Democrats Divide on War Tax

Nov 25, 2009 2:18pm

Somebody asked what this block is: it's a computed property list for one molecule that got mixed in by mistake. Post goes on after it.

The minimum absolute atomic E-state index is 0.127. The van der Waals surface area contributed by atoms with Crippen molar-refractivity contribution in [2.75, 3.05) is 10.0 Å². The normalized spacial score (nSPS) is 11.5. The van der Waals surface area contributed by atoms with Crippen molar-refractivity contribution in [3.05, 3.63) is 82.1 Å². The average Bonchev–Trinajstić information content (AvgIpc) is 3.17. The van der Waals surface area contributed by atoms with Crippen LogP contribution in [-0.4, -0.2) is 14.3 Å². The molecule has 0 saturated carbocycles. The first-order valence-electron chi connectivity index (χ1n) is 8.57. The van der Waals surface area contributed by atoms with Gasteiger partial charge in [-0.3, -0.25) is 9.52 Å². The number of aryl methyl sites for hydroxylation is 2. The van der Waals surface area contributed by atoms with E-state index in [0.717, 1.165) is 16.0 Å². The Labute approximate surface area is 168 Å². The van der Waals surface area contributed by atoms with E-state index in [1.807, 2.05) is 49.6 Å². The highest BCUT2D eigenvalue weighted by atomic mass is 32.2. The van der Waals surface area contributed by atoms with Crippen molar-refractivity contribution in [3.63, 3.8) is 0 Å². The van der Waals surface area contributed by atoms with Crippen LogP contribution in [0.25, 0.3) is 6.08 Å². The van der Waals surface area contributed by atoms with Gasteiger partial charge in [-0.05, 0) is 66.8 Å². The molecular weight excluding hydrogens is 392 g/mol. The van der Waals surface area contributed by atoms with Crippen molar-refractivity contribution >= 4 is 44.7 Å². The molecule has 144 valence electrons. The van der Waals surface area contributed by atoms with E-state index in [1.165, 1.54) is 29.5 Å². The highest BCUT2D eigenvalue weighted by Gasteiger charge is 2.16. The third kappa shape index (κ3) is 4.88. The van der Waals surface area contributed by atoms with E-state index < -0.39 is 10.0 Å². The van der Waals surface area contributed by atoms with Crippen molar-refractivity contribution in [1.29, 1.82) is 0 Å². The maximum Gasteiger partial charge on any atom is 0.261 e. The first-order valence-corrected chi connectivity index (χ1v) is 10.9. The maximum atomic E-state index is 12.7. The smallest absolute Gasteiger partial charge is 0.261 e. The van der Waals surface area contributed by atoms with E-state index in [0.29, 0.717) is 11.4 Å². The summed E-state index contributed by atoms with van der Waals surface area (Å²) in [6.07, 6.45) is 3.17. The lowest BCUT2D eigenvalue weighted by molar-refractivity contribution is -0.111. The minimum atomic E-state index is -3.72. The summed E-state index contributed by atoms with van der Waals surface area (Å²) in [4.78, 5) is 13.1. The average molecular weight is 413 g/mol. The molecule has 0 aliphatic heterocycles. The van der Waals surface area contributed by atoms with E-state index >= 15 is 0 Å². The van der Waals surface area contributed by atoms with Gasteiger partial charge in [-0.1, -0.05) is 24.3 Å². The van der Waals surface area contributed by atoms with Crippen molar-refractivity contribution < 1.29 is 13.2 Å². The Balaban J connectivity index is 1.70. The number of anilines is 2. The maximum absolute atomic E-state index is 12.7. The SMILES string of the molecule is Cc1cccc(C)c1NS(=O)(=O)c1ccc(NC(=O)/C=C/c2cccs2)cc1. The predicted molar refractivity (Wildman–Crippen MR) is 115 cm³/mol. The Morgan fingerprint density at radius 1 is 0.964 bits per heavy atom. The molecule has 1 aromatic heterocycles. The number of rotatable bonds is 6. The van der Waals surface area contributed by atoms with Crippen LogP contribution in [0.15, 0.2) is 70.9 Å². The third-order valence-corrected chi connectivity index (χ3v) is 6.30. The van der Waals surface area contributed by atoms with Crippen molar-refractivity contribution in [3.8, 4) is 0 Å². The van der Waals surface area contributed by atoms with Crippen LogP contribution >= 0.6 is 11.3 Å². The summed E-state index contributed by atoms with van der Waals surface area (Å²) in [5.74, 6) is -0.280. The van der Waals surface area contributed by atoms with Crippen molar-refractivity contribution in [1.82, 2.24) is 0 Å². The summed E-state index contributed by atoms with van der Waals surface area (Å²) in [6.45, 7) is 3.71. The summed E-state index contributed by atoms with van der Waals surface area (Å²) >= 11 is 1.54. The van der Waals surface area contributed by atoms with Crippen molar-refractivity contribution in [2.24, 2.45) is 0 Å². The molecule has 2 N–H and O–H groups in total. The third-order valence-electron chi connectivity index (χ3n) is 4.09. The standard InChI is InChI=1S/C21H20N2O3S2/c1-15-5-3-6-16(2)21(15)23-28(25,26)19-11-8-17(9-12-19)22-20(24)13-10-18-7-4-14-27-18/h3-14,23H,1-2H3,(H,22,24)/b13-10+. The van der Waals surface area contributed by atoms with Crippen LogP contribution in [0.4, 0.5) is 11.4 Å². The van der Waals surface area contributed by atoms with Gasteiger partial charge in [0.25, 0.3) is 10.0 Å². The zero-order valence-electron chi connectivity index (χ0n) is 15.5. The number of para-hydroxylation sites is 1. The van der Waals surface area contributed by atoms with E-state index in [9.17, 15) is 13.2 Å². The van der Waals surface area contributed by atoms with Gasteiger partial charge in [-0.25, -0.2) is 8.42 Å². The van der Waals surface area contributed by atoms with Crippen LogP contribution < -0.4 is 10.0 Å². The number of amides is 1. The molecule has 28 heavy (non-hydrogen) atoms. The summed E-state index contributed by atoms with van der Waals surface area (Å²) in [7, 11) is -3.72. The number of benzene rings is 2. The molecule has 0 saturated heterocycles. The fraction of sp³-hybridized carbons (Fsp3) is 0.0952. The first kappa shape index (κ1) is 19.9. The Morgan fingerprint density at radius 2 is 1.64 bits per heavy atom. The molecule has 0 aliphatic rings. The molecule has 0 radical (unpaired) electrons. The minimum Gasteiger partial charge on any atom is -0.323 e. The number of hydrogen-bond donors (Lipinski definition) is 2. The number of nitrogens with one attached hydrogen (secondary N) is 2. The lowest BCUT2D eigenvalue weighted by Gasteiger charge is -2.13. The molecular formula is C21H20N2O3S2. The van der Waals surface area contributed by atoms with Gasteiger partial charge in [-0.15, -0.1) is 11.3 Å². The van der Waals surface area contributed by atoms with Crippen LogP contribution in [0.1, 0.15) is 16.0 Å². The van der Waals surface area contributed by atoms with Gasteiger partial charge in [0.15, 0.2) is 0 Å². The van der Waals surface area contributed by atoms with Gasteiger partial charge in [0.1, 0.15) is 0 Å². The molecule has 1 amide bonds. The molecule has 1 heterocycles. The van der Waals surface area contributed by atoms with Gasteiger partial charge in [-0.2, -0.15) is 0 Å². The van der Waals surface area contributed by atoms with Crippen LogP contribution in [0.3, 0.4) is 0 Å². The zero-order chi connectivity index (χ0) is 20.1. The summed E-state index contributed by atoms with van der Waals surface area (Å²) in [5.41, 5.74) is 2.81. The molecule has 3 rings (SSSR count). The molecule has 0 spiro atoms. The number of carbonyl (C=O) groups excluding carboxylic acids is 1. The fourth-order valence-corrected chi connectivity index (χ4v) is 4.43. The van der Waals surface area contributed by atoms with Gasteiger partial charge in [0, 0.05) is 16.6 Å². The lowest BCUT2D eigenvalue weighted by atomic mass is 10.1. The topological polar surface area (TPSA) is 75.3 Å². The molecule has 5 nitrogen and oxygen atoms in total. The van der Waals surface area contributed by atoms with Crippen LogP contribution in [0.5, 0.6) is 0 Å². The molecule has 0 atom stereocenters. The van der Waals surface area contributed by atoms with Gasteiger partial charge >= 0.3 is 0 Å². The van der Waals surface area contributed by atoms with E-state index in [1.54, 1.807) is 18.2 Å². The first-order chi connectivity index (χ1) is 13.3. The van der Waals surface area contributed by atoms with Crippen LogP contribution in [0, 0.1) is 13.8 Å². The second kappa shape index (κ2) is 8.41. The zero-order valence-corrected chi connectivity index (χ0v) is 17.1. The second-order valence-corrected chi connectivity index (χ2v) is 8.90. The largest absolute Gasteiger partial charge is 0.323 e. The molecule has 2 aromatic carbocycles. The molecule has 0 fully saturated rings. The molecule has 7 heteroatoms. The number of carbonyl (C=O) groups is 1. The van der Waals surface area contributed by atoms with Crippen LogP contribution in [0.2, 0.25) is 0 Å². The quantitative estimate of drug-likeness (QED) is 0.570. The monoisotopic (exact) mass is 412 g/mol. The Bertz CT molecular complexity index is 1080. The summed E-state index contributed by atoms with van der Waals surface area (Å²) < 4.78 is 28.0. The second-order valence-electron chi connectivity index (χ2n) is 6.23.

ABC News’ David Chalian Reports:  Powerful Democratic committee chairmen in the House and the Senate have started calling for a war tax surcharge to help pay for the anticipated troops surge in Afghanistan President Obama is set to announce on Tuesday. Despite those efforts, the idea of “war tax” is one that is not likely going anywhere fast.  It would have little, if any, Republican support and it also appears clear that moderate and centrist Democrats would also refuse to sign on with it. “At this point I would suggest not pursuing some kind of war tax,” said Andy Johnson, who serves as the national security program director for the centrist Democratic think tank “Third Way.”  “I think it’s mostly for posturing purposes, there is a concern that you know, there’s not sort of shared pain with respect to our involvement in Afghanistan but the bottom line is this:  We need to protect American and whether it’s done through deficit spending or whether it’s done through offset spending the first order of business is to get in place a strategy that will provide stability and security,” Johnson told us on ABC News’ “Top Line” today. “I think the war tax is a political not a realistic solution,” continued Johnson.  “A non-starter.” It’s not just the cost that will prove challenging for President Obama to sell to a skeptical public.  As the poll numbers reflect, there is little appetite among the American people for nation building in Afghanistan, a point not lost on Democrats. “Look, the objective here is a military objective. It’s one of national security and protecting American lives, it’s not brining fair and open election or the sort of democratic reforms that we may want to see in Afghanistan but are unlikely to actually occur over the next few years,” said Johnson. “We need to have a reliable partner. It could very well be that corruption is going to be a matter of fact in Afghan governance and politics for years to come; we need to deal with that and keep our eyes on the prize. We’re not there to nation build, we’re there to protect the American people and we need to have lasting security  when we pull out and that doesn’t necessarily mean the sort of pristine democratic institutions that we are usually accustomed to,” he added. You can watch our entire interview with Third Way's Andy Johnson HERE:

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